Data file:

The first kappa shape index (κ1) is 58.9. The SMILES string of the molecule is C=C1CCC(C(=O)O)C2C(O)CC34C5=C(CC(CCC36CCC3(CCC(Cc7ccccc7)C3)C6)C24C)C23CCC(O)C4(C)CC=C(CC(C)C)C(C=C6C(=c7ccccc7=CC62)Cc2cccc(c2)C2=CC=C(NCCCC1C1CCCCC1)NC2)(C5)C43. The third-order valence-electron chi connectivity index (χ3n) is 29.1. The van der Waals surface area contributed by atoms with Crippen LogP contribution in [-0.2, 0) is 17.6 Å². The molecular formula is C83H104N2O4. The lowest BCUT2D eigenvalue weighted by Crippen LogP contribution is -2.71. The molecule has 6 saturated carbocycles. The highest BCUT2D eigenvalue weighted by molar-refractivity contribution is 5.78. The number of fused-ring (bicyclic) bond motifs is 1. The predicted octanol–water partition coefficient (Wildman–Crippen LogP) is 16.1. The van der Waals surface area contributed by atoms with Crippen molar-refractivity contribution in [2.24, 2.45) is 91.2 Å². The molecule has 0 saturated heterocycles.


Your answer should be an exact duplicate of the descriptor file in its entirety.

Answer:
The first kappa shape index (κ1) is 58.9. The SMILES string of the molecule is C=C1CCC(C(=O)O)C2C(O)CC34C5=C(CC(CCC36CCC3(CCC(Cc7ccccc7)C3)C6)C24C)C23CCC(O)C4(C)CC=C(CC(C)C)C(C=C6C(=c7ccccc7=CC62)Cc2cccc(c2)C2=CC=C(NCCCC1C1CCCCC1)NC2)(C5)C43. The third-order valence-electron chi connectivity index (χ3n) is 29.1. The van der Waals surface area contributed by atoms with Crippen LogP contribution in [-0.2, 0) is 17.6 Å². The molecular formula is C83H104N2O4. The lowest BCUT2D eigenvalue weighted by Crippen LogP contribution is -2.71. The molecule has 6 saturated carbocycles. The highest BCUT2D eigenvalue weighted by molar-refractivity contribution is 5.78. The number of fused-ring (bicyclic) bond motifs is 1. The predicted octanol–water partition coefficient (Wildman–Crippen LogP) is 16.1. The van der Waals surface area contributed by atoms with Crippen molar-refractivity contribution in [2.24, 2.45) is 91.2 Å². The molecule has 0 saturated heterocycles.